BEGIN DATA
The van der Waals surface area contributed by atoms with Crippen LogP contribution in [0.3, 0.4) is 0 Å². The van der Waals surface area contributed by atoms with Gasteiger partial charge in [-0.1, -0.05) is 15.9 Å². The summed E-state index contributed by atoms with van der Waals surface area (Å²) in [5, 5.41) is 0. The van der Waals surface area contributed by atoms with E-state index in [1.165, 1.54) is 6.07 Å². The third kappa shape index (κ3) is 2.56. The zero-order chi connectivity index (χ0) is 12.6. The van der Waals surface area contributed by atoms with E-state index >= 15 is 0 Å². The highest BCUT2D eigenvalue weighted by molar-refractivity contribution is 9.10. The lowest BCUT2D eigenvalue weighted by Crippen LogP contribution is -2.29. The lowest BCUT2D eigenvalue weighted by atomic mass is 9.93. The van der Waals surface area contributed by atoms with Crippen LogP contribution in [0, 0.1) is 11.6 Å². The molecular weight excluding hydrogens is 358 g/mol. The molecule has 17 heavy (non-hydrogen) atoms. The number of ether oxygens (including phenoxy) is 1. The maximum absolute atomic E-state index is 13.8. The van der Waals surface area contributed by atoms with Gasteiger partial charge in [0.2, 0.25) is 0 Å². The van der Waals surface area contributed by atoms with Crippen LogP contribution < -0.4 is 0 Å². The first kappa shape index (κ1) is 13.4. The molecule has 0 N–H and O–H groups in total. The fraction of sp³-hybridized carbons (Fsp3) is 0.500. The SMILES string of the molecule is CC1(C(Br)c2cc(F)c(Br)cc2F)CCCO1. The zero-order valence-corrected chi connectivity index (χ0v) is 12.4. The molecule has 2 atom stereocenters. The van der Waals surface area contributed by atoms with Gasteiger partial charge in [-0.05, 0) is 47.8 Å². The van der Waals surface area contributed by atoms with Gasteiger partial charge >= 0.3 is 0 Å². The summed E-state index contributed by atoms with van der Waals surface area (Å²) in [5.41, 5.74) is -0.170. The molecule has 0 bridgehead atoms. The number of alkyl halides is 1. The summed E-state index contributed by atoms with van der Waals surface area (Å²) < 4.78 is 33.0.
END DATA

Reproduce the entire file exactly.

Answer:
The van der Waals surface area contributed by atoms with Crippen LogP contribution in [0.3, 0.4) is 0 Å². The van der Waals surface area contributed by atoms with Gasteiger partial charge in [-0.1, -0.05) is 15.9 Å². The summed E-state index contributed by atoms with van der Waals surface area (Å²) in [5, 5.41) is 0. The van der Waals surface area contributed by atoms with E-state index in [1.165, 1.54) is 6.07 Å². The third kappa shape index (κ3) is 2.56. The zero-order chi connectivity index (χ0) is 12.6. The van der Waals surface area contributed by atoms with E-state index >= 15 is 0 Å². The highest BCUT2D eigenvalue weighted by molar-refractivity contribution is 9.10. The lowest BCUT2D eigenvalue weighted by Crippen LogP contribution is -2.29. The lowest BCUT2D eigenvalue weighted by atomic mass is 9.93. The van der Waals surface area contributed by atoms with Crippen LogP contribution in [0, 0.1) is 11.6 Å². The molecular weight excluding hydrogens is 358 g/mol. The molecule has 17 heavy (non-hydrogen) atoms. The number of ether oxygens (including phenoxy) is 1. The maximum absolute atomic E-state index is 13.8. The van der Waals surface area contributed by atoms with Gasteiger partial charge in [0.2, 0.25) is 0 Å². The van der Waals surface area contributed by atoms with Crippen LogP contribution < -0.4 is 0 Å². The first kappa shape index (κ1) is 13.4. The molecule has 0 N–H and O–H groups in total. The fraction of sp³-hybridized carbons (Fsp3) is 0.500. The SMILES string of the molecule is CC1(C(Br)c2cc(F)c(Br)cc2F)CCCO1. The zero-order valence-corrected chi connectivity index (χ0v) is 12.4. The molecule has 2 atom stereocenters. The van der Waals surface area contributed by atoms with Gasteiger partial charge in [-0.05, 0) is 47.8 Å². The van der Waals surface area contributed by atoms with Gasteiger partial charge >= 0.3 is 0 Å². The summed E-state index contributed by atoms with van der Waals surface area (Å²) in [5.41, 5.74) is -0.170. The molecule has 0 bridgehead atoms. The number of alkyl halides is 1. The summed E-state index contributed by atoms with van der Waals surface area (Å²) < 4.78 is 33.0.